One of the 1990s' rising stars of crime fiction delivers a bold, brilliant tale of mystery, revenge, and survival in the 1980s, when cocaine and money ruled the city streets and even the good guys wanted a piece of the action.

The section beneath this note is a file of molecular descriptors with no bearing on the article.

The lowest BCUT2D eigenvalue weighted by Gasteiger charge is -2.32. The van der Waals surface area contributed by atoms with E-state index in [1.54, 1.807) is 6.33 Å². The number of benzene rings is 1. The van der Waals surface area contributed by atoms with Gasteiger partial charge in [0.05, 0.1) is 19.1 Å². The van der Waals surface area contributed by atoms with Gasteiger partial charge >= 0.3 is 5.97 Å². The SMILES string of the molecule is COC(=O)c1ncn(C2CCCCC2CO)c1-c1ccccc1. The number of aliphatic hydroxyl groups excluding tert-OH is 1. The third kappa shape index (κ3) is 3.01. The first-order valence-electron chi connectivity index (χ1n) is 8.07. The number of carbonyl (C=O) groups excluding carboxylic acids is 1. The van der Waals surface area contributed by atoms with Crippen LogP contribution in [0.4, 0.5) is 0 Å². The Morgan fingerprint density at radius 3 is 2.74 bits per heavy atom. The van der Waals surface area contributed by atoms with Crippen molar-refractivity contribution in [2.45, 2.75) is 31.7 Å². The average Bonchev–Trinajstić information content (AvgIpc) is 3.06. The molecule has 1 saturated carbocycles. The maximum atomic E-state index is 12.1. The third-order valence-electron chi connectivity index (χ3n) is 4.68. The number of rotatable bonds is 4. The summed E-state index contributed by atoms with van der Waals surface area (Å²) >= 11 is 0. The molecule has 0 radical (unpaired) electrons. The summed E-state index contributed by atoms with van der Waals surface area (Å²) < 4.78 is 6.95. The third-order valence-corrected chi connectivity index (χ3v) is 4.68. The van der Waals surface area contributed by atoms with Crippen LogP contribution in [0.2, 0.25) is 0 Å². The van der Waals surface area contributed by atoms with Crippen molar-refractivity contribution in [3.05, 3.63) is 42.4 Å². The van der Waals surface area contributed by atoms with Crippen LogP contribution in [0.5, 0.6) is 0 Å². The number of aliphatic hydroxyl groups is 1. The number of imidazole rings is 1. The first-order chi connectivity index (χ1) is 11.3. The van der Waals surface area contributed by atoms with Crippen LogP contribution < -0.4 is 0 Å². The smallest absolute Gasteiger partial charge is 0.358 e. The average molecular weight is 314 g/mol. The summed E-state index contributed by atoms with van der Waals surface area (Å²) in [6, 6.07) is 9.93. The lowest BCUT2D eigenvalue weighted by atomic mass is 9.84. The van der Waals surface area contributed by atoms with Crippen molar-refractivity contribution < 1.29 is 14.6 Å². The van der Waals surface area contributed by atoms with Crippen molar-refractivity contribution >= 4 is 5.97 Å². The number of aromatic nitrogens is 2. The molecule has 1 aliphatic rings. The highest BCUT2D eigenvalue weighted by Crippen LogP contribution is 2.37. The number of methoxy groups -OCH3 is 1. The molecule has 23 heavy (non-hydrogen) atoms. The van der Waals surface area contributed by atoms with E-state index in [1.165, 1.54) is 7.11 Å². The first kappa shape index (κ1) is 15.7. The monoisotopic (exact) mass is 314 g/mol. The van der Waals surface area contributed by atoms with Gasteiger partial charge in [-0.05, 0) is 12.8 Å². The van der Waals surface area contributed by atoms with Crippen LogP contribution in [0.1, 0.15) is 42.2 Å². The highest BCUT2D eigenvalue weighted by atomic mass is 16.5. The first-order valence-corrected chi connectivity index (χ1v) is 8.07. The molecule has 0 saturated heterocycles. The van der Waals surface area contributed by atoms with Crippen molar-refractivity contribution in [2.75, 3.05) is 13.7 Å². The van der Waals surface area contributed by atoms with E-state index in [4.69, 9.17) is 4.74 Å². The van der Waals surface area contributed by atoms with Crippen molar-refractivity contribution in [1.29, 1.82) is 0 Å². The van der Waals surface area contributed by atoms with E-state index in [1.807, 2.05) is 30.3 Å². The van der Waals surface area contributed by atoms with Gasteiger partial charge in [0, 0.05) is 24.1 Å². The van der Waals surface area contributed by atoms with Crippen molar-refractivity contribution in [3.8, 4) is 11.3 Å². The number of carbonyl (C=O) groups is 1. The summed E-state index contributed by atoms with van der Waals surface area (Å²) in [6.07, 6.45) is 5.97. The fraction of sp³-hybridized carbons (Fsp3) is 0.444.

Pelecanos (King Suckerman) lays a fair claim to be the Zola of Washington, D.C. The latest of his thrillers, which use a recurring cast of ordinary Washingtonians to chronicle the city's decline since WWII, brings us to 1986, when Vietnam vet Marcus Clay, founder of ("African American Owned and Operated") Real Right Records, and his employee and best friend, aging Greek-American cokehead Dmitri Karras, witness a grisly car accident outside Clay's newest record shop on the struggling U Street strip. A suburbanite, in town to score blow from Karras, steals $25,000 in drug money from the car and inadvertently starts a race between local hoods and dirty cops--to get the money back and avenge the theft--that jeopardizes the neighborhood's fragile peace. As always, the intertwined fates of black and white Washington inform the fates of Pelecanos's individual characters, and if he cooks up saccharine subplots for his protagonists, the city's large and small tragedies--its crack epidemic, the overdose of local hero Len Bias, the disgrace of home rule, the withering of D.C.'s last independent music scenes, the ugly segregation of the place--cut the sweetness and haunt the compelling main plot from beginning to end. With characters for whom the White House is just a tourist attraction, Pelecanos is that rare bird among Washington novelists, a writer who loves and knows the city he writes about.